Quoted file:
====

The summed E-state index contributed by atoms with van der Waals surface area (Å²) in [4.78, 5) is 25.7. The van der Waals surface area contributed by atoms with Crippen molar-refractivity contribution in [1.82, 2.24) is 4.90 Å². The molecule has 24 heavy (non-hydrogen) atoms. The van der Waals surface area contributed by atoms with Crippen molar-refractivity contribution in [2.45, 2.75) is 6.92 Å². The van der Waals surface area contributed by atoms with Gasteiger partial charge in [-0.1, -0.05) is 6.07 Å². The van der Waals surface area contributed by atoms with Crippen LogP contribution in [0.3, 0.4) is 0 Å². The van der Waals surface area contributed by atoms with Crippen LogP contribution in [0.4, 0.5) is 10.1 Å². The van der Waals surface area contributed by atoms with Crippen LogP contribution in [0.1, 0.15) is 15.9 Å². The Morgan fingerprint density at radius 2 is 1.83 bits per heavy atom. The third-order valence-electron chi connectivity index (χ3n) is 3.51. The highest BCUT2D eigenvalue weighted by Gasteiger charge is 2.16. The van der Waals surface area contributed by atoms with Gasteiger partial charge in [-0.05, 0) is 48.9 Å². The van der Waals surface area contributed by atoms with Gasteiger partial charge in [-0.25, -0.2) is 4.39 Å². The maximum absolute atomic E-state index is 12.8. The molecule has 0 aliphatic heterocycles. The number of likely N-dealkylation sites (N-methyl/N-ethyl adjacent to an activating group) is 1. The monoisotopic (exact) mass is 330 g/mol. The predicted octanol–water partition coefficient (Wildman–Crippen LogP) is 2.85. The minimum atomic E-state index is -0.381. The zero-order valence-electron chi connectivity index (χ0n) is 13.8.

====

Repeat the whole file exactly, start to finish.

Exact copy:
The summed E-state index contributed by atoms with van der Waals surface area (Å²) in [4.78, 5) is 25.7. The van der Waals surface area contributed by atoms with Crippen molar-refractivity contribution in [1.82, 2.24) is 4.90 Å². The molecule has 24 heavy (non-hydrogen) atoms. The van der Waals surface area contributed by atoms with Crippen molar-refractivity contribution in [2.45, 2.75) is 6.92 Å². The van der Waals surface area contributed by atoms with Gasteiger partial charge in [-0.1, -0.05) is 6.07 Å². The van der Waals surface area contributed by atoms with Crippen LogP contribution in [0.3, 0.4) is 0 Å². The van der Waals surface area contributed by atoms with Crippen LogP contribution in [0.4, 0.5) is 10.1 Å². The van der Waals surface area contributed by atoms with Crippen LogP contribution in [0.1, 0.15) is 15.9 Å². The Morgan fingerprint density at radius 2 is 1.83 bits per heavy atom. The third-order valence-electron chi connectivity index (χ3n) is 3.51. The highest BCUT2D eigenvalue weighted by Gasteiger charge is 2.16. The van der Waals surface area contributed by atoms with Gasteiger partial charge in [-0.05, 0) is 48.9 Å². The van der Waals surface area contributed by atoms with Gasteiger partial charge in [-0.25, -0.2) is 4.39 Å². The maximum absolute atomic E-state index is 12.8. The molecule has 0 aliphatic heterocycles. The number of likely N-dealkylation sites (N-methyl/N-ethyl adjacent to an activating group) is 1. The monoisotopic (exact) mass is 330 g/mol. The predicted octanol–water partition coefficient (Wildman–Crippen LogP) is 2.85. The minimum atomic E-state index is -0.381. The zero-order valence-electron chi connectivity index (χ0n) is 13.8.